Knowing the key differences in VPN encryption technologies will help you determine the best VPN for your needs.
What is VPN
Virtual Private Network, or VPN, is a service used to encrypt data sent and received on public and private networks, specifically when using the Internet. VPN is for use with computers and mobile devices, the latter needing protection when on Wi-Fi hotspots.
Different Types of Encryptions
We will take a look at the differences between each protocol.
Point-to-Point Tunneling Protocol
Microsoft developed PPTP for creating VPN over dialup networks, which makes it the standard protocol for internal business VPNs. It is protocol only, relying on the many different authentication methods to provide the actual security. Easy to setup and install, it is standard on nearly every VPN capable device or platform. It continues to be a popular choice for businesses and VPN providers.
Since it was first bundled with Windows 95 OSR2 in 1999, many security issues have been brought up. Unencapsulated MS-CHAP v2 being the most serious of these. Although Microsoft has since patched the flaw allowing it to be cracked within 2 days, it has since issued an opinion that VPN users should instead employ L2TP/IPsec or SSTP instead. Its pros include being fast, quite easy to set up, and is client built-in to nearly all platforms.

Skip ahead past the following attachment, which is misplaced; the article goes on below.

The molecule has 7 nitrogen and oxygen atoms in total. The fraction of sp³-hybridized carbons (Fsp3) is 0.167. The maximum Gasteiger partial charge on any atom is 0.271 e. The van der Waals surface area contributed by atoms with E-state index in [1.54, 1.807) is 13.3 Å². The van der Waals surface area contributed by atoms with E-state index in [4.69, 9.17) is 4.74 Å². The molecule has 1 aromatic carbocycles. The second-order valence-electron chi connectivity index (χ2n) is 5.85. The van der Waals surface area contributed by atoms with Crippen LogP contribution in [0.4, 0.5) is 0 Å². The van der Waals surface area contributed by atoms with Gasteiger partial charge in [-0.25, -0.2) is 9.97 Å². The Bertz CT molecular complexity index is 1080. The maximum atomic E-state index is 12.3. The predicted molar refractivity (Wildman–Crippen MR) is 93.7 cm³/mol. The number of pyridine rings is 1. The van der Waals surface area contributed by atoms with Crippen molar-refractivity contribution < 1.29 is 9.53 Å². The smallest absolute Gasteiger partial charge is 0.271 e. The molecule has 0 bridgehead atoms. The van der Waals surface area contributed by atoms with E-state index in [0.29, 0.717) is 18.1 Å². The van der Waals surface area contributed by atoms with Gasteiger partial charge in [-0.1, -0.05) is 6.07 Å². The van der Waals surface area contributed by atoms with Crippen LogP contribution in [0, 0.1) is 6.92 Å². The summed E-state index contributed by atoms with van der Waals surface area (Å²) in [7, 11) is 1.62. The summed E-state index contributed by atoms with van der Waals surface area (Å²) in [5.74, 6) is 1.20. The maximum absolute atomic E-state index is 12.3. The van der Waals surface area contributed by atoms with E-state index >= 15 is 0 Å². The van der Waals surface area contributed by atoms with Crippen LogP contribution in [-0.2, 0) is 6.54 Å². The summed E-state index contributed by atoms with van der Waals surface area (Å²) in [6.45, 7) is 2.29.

L2TP and L2TP/IPsec
A VPN protocol on its own, Layer 2 Tunnel Protocol does not provide any encryption to traffic which pass through it. It is usually implemented with IPsec encryption suite, which provides security and privacy. Because L2Tp/IPsec is built-in to all modern OS and VPN capable devices, it is easy and quick to set up. Because L2TP protocol used UDP port 500, there are issues as it is more easily blocked by NAT firewalls. This may require advanced port forwarding when used behind a firewall. It’s considered very secure and has an easy set up. Besides being available on all modern platforms it is faster than OpenVPN. That being said, a major con is that it can struggle with firewalls that are restrictive.
Secure Socket Tunneling Protocol
SSTP was introduced in Windows Vista SP1 and is still generally a Windows only platform. Because SSTP uses SSL v3 it offers many of the same advantages as OpenVPN. As SSTP is integrated into Windows it is thought to be more stable and easier to use. Unlike OpenVPN, SSTP is a propriety standard owned by Microsoft, meaning the code is not open to public inspection. On the pro side it can bypass most firewalls. Also, it is considered very secure, and is completely integrated into Windows (up to Windows 8), which provides Microsoft support. Unfortunately it only works in a Windows only environment, and as it is a proprietary standard owned solely by Microsoft it cannot be independently audited.